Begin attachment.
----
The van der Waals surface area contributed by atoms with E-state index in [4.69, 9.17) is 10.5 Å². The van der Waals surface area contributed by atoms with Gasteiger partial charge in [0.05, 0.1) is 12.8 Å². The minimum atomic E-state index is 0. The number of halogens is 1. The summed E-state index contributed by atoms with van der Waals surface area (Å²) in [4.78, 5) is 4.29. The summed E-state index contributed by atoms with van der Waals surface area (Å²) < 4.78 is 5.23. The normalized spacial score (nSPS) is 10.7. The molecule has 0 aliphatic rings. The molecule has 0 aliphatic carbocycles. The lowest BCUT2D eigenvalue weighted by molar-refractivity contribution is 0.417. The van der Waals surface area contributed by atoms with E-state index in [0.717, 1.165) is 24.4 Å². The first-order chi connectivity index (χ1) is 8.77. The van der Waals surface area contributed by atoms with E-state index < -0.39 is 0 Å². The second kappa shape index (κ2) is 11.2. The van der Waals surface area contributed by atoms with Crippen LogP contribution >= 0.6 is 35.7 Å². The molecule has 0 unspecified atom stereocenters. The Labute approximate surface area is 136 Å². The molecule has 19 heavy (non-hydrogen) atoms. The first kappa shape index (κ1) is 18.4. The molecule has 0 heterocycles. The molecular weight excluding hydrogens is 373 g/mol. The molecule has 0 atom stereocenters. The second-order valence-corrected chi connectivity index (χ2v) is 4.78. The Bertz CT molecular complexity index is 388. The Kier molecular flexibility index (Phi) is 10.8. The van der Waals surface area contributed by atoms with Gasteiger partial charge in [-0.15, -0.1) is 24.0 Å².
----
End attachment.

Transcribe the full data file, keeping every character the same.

The van der Waals surface area contributed by atoms with E-state index in [4.69, 9.17) is 10.5 Å². The van der Waals surface area contributed by atoms with Gasteiger partial charge in [0.05, 0.1) is 12.8 Å². The minimum atomic E-state index is 0. The number of halogens is 1. The summed E-state index contributed by atoms with van der Waals surface area (Å²) in [4.78, 5) is 4.29. The summed E-state index contributed by atoms with van der Waals surface area (Å²) < 4.78 is 5.23. The normalized spacial score (nSPS) is 10.7. The molecule has 0 aliphatic rings. The molecule has 0 aliphatic carbocycles. The lowest BCUT2D eigenvalue weighted by molar-refractivity contribution is 0.417. The van der Waals surface area contributed by atoms with E-state index in [0.717, 1.165) is 24.4 Å². The first-order chi connectivity index (χ1) is 8.77. The van der Waals surface area contributed by atoms with E-state index < -0.39 is 0 Å². The second kappa shape index (κ2) is 11.2. The van der Waals surface area contributed by atoms with Crippen LogP contribution >= 0.6 is 35.7 Å². The molecule has 0 unspecified atom stereocenters. The Labute approximate surface area is 136 Å². The molecule has 19 heavy (non-hydrogen) atoms. The first kappa shape index (κ1) is 18.4. The molecule has 0 heterocycles. The molecular weight excluding hydrogens is 373 g/mol. The molecule has 0 atom stereocenters. The second-order valence-corrected chi connectivity index (χ2v) is 4.78. The Bertz CT molecular complexity index is 388. The Kier molecular flexibility index (Phi) is 10.8. The van der Waals surface area contributed by atoms with Gasteiger partial charge in [-0.15, -0.1) is 24.0 Å².